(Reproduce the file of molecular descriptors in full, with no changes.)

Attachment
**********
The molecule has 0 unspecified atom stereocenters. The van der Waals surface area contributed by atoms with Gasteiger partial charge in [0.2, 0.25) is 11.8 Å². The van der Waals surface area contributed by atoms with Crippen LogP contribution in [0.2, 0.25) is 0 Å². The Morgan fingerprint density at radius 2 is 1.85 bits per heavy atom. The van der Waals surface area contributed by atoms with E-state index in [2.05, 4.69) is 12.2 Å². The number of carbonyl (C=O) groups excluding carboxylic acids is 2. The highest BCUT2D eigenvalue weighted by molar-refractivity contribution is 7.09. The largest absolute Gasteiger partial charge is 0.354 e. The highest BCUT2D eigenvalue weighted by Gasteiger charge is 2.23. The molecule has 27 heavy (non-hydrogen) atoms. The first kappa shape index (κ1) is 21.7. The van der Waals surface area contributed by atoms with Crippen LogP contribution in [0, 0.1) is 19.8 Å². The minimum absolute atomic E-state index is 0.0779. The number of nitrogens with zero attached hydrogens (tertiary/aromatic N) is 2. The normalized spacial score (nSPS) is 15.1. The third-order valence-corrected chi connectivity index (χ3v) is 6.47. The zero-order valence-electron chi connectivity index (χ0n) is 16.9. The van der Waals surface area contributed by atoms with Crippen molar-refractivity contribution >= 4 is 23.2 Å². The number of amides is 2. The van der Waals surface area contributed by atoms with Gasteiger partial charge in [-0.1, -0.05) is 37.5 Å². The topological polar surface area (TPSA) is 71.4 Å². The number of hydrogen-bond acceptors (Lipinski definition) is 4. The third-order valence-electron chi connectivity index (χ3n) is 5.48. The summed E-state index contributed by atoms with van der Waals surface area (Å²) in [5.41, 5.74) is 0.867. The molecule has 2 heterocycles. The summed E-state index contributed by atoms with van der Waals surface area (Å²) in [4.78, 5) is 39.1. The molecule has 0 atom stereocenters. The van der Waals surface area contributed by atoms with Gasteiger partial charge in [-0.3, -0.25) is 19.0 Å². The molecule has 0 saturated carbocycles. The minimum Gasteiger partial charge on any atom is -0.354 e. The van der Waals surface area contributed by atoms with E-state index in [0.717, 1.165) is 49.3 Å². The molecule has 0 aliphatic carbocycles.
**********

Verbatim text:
The molecule has 0 unspecified atom stereocenters. The van der Waals surface area contributed by atoms with Gasteiger partial charge in [0.2, 0.25) is 11.8 Å². The van der Waals surface area contributed by atoms with Crippen LogP contribution in [0.2, 0.25) is 0 Å². The Morgan fingerprint density at radius 2 is 1.85 bits per heavy atom. The van der Waals surface area contributed by atoms with E-state index in [2.05, 4.69) is 12.2 Å². The number of carbonyl (C=O) groups excluding carboxylic acids is 2. The highest BCUT2D eigenvalue weighted by molar-refractivity contribution is 7.09. The largest absolute Gasteiger partial charge is 0.354 e. The highest BCUT2D eigenvalue weighted by Gasteiger charge is 2.23. The molecule has 27 heavy (non-hydrogen) atoms. The first kappa shape index (κ1) is 21.7. The van der Waals surface area contributed by atoms with Crippen LogP contribution in [0, 0.1) is 19.8 Å². The minimum absolute atomic E-state index is 0.0779. The number of nitrogens with zero attached hydrogens (tertiary/aromatic N) is 2. The normalized spacial score (nSPS) is 15.1. The third-order valence-corrected chi connectivity index (χ3v) is 6.47. The zero-order valence-electron chi connectivity index (χ0n) is 16.9. The van der Waals surface area contributed by atoms with Crippen molar-refractivity contribution >= 4 is 23.2 Å². The number of amides is 2. The van der Waals surface area contributed by atoms with Gasteiger partial charge in [-0.1, -0.05) is 37.5 Å². The topological polar surface area (TPSA) is 71.4 Å². The number of hydrogen-bond acceptors (Lipinski definition) is 4. The third-order valence-electron chi connectivity index (χ3n) is 5.48. The summed E-state index contributed by atoms with van der Waals surface area (Å²) in [5.41, 5.74) is 0.867. The molecule has 2 heterocycles. The summed E-state index contributed by atoms with van der Waals surface area (Å²) in [4.78, 5) is 39.1. The molecule has 0 atom stereocenters. The van der Waals surface area contributed by atoms with Gasteiger partial charge in [-0.3, -0.25) is 19.0 Å². The molecule has 0 saturated carbocycles. The minimum Gasteiger partial charge on any atom is -0.354 e. The van der Waals surface area contributed by atoms with E-state index in [0.717, 1.165) is 49.3 Å². The molecule has 0 aliphatic carbocycles.